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There’s a milder, less menacing side to nuclear energy that most people don’t know about: thorium. Discovered in 1828 by a Swedish chemist – and named for Thor, the Norse god of thunder – thorium is a plentiful, slightly radioactive element that scientists think may address some of the concerns linked with more traditional nuclear power generation.
Thorium reactors seemingly solve many of the big issues associated with conventional nuclear power generation: They don’t melt down; the waste they create is not weapons grade; and it’s far less radioactive, breaking down in hundreds rather than tens of thousands of years. These reactors can also burn current nuclear waste and old nuclear weapon stockpiles — and do so more cheaply than power plants that are fuelled by coal or natural gas.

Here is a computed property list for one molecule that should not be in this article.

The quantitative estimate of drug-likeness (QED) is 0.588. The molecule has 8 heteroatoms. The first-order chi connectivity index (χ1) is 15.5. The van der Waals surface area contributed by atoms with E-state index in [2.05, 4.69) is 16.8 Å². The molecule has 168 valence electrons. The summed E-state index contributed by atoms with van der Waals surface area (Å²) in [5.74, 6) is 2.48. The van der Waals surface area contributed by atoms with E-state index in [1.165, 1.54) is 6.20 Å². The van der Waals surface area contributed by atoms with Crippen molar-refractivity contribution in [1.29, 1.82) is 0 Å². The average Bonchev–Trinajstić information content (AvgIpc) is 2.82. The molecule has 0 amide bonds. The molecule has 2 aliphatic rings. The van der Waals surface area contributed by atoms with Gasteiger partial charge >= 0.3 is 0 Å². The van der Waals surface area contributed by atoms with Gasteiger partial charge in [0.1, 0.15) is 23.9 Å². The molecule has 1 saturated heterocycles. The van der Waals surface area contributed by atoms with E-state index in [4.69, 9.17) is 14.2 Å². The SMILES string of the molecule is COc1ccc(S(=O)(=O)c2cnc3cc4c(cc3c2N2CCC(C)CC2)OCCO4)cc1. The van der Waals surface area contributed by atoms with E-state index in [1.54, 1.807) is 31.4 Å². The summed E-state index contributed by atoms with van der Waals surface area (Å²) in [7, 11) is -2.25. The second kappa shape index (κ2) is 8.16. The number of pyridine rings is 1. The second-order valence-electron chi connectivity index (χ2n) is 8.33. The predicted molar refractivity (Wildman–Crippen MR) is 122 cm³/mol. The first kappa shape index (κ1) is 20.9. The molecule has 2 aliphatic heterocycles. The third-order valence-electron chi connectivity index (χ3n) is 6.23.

Excitement about thorium’s prospects is growing. The Weinberg Foundation, named after a pioneering thorium researcher from the 1950s and 60s, has just been formed in the U.K. to promote thorium as a solution to many of the world’s energy problems. Cadillac has conceived a theoretical nuclear-powered car based on a scaled down thorium reactor. And China and India are both launching government energy research projects focused on implementing thorium technologies. A word of warning, though: Just please don’t try this at home!
New technologies require new strategies and cogent communications. Just as handling nuclear energy requires special care, marketing it does too.
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